FIG. 3 is a graph showing illustrative pressure rises in a MEMS sensor package 14 over time at various leak rates. The illustrative graph shows the MEMS internal inert gas pressure in the sensor cavity 17 for various leak rates. The initial residual pressure in the sensor cavity after fabrication was assumed to be 1 mTorr. There are seven leak rates shown on the graph, ranging from 1×10−8 He atm.cc/s to 1×10−15 He atm.cc/s. Line 302 shows a leak rate of 1×10−15 He atm.cc/s. Line 304 shows a leak rate of 1×10−13 He atm.cc/s. Line 306 shows a leak rate of 1×10−12 He atm.cc/s. Line 308 shows a leak rate of 1×10−11 He atm.cc/s. Line 310 shows a leak rate of 1×10−10 He atm.cc/s. Line 312 shows a leak rate of 1×10−9 He atm.cc/s. Line 314 shows a leak rate of 1×10−8 He atm.cc/s.

As illustrated, initially, the illustrative leak rates may cause a relatively large percentage change in the MEMS sensor package pressure. Over time, such as from 10 to 20 years, the pressure change or pressure curves flatten out, and the percentage change in pressure in the MEMS sensor package is relatively smaller. Line 340 shows a pressure limit of 47 mTorr, which is one illustrative maximum pressure limit for the cavity 17 of a MEMS sensor package 14 in order for the MEMS sensor 12 to operate properly. Thus, and using this pressure limit, the expected lifetime of the MEMS sensor 12 is indicated by when the leak rate line crosses the pressure limit line shown at 340. As can be seen, leak rate lines 302 and 304 are always less than pressure limit line 340, and thus are acceptable leak rates and the MEMS sensor package 14.

From the illustrative graph, the highest leak rate that will result in an expected sensor lifetime of 20 years is about 2×10−13 He atm.cc/s. However, due to the uncertainty in the residual pressure of the MEMS sensor package after fabrication, which may be anywhere between 1 mTorr up to 10 mTorr, and because the maximum pressure limit (maximum pressure allowable) may range from anywhere from 20 mTorr to 47 mTorr, the leak limit may be anywhere between 2×10−13 He atm.cc/s to 2×10−14 He atm.cc/s in the illustrative case.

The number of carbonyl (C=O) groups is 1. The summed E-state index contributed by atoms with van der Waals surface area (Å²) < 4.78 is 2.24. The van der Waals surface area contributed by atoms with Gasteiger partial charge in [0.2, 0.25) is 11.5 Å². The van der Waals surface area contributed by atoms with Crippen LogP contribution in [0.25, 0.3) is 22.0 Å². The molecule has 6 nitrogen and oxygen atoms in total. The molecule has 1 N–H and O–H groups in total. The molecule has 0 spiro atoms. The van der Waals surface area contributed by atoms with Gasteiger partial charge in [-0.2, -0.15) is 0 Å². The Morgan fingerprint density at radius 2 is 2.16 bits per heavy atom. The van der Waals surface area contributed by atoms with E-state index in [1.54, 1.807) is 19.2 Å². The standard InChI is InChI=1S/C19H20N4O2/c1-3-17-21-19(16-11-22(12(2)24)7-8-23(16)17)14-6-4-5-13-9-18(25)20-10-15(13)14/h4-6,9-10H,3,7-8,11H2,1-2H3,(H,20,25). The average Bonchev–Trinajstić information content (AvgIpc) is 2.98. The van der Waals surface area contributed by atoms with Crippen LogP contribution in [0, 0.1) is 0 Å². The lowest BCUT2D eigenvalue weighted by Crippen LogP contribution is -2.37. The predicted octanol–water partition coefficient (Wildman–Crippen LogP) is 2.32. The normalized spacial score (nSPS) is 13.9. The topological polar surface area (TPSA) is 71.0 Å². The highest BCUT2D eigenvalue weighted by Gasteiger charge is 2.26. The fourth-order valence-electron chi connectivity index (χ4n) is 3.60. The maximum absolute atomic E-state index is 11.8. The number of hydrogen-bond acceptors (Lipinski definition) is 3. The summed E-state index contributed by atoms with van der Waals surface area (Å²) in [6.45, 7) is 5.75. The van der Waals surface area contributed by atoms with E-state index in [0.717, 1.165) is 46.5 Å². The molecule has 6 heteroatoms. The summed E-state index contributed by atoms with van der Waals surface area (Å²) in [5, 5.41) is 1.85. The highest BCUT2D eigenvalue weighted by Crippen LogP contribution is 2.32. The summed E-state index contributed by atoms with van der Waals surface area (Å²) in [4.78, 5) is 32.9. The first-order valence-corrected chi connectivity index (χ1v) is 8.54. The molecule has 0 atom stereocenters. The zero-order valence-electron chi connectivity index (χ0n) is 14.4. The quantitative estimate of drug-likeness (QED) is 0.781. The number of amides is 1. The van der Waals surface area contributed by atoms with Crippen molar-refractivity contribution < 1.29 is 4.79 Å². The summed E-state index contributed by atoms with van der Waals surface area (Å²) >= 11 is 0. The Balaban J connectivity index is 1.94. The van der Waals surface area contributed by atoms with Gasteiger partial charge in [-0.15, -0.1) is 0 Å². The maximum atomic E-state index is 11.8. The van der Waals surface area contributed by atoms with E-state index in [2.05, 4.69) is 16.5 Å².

Commercial helium leak detectors are not capable of finding these leaks, even when using a helium bomb test method. In a typical helium bomb test, the sensor package is placed in a container that is pressurized with helium at about two atmospheres or higher. After a set time (usually 4 to 12 hours), the sensor package is removed from the bomb and placed in a leak detector canister. The total helium in the canister is then measured and compared with a calculated signal for the leak specification limit. Because the leak rate is a throughput measurement and dependent on pressure difference, the leak detector signal for a given leak rate may be given by the equation:

R = LP E P O ( 1 - - Lt 1 / VP O ) - Lt 2 / VP O

where:

R is the leak signal in He atm.cc/s

L is the actual helium leak rate in He atm.cc/s

PE is the helium exposure pressure in atmospheres

PO is the atmospheric pressure in atmospheres

V is the package volume in cc

t1 is the helium exposure time in seconds

t2 is the dwell time after release in pressure in seconds.

A graph of this equation for various leak rates L and exposure times t1 is shown in FIG. 4. Line 402 shows a leak detector signal that corresponds to a leak rate of 1×10−10 He atm.cc/s. Line 404 shows a leak detector signal that corresponds to a leak rate of 1×10−9 He atm.cc/s. Line 406 shows a leak detector signal that corresponds to a leak rate of 1×10−8 He atm.cc/s. Line 408 shows a leak detector signal that corresponds to a leak rate of 1×10−7 He atm.cc/s. Line 410 shows a leak detector signal that corresponds to a leak rate of 1×10−6 He atm.cc/s. Finally, line 412 shows a leak detector signal that corresponds to a leak rate of 1×10−5 He atm.cc/s.

In a controlled lab environment, the smallest leak signal that could be observed using a canister test is about 1×10−9 He atm.cc/s, shown at line 440. However, the background noise would most likely be higher in a production environment, so a reasonable leak detector signal that could be observed in production may be about 1×10−8 He atm.cc/s, shown at line 442. In either case, a leak of 1×10−8 He atm.cc/s cannot be detected in a reasonable amount of time. This can be explained by considering the amount of helium entering a sensor package during helium bombing. Because partial pressure difference is what drives the movement of helium through the leak, more helium can get into the package cavity over a short time (e.g. 200 psi difference) than can get out (e.g. less than 1 mTorr difference). Thus, to detect a leak of 2×10−13 He atm.cc/s, a leak detector capable of detecting 1×10−18 He atm.cc/s may be needed and currently, the best commercial helium detectors are rated only for about 5×10−12 He atm.cc/s. This illustrates the short comings of the conventional helium bomb test.